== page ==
"Our town is actually all enclosed by levees," Heckman said. "The levee that broke was on a bypass and was about 10 miles away. We all went to the firehouse and there was a kind of emergency town hall meeting. We got together and built an emergency berm. Some convicts even helped. And the berm held."
Letters from colleges flooding into his mail box is more on the mind of Heckman these days. That isn't happening, other than one that's been arriving every week from St. Mary's College of Moraga, but Heckman hopes a major 2003 season will at least get his name more well-known among mid-major universities.
One reason for the lack of interest may be that Heckman, a linebacker, didn't really get over a knee injury that robbed him of the entire 2001 season until midway through last year. He did look promising at the Stanford Nike Camp in May, but he hadn't yet bulked up to his current height and weight of 6-1 and nearly 220 pounds.
"It happened on the first play of the first scrimmage of my sophomore year," he related about his knee injury. "I got knocked out of bounds, I had planted my foot and I got hit again. I heard it pop about eight times."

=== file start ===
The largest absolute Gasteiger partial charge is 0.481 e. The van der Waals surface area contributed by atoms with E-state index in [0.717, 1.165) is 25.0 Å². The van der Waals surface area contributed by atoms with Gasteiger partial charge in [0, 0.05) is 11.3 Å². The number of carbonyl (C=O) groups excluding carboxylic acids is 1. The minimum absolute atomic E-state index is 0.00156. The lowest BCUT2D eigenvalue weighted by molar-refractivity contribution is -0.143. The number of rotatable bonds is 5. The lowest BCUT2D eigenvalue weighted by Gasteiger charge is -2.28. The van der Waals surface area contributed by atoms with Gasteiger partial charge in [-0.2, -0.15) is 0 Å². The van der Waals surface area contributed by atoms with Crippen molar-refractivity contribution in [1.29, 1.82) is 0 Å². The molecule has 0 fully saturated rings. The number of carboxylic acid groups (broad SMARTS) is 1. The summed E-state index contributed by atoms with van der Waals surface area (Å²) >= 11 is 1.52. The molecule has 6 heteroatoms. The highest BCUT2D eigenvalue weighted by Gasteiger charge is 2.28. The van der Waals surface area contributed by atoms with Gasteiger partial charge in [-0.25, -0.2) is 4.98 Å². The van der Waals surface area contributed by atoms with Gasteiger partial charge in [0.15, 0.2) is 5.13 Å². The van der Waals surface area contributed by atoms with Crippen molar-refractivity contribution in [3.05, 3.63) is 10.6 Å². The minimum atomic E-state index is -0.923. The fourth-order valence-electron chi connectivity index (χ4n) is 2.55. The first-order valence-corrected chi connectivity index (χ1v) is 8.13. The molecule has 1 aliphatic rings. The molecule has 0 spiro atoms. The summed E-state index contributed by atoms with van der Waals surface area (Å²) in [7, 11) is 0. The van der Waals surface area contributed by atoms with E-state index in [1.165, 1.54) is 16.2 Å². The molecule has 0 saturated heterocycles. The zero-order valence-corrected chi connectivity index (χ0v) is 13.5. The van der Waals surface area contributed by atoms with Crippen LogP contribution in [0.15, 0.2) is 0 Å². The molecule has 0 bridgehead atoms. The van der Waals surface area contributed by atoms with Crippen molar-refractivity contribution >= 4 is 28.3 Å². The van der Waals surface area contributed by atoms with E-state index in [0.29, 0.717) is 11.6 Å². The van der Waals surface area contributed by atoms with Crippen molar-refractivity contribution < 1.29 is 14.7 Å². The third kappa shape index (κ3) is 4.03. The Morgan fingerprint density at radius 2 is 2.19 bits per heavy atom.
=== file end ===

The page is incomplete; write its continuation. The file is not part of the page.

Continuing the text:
It turned out to be a torn ACL of the left knee. Heckman was on the sidelines for nine months, but grew determined to come back and be a better player. It wasn't until the sixth game of last season, he says, in which he finally felt completely healed.
"I wasn't doing very well the first few games, but then I was switched to middle linebacker and it all finally clicked," Heckman said. "The knee just was not an issue any more."
Heckman ended the year with 93 tackles, one interception and two forced fumbles.
This summer saw Heckman hit the weight room seven days per week and some of his training runs were 10 to 15 miles in length. He hopes the improved conditioning and size from the summer will make him more attractive to colleges and says he plans to send out a highlight tape after the first three or four games. He listed his favorite colleges as being Stanford, Cal, Wyoming, Colorado and Princeton. No offers have come in from any of his favorites and it's worth noting that Heckman has a 3.75 GPA.
Sutter finished 9-2 in 2002 and with seven returning starters on both sides of the ball it could be a huge season for this year's team. One major task, though, will be for the Huskies to get past Corning, which handed them both of their defeats a year ago.
"I'm one of the captains of this year's team and I was recently asked to write up the objectives for each of our 10 games," Heckman said. "I added one for No. 11. Sorry for the language, but it says, ‘Kick Corning's Ass.'"
Well, David, it looks like the flooding analogy is going to work again. That will be the flood of message board posters from Corning fans who read this story.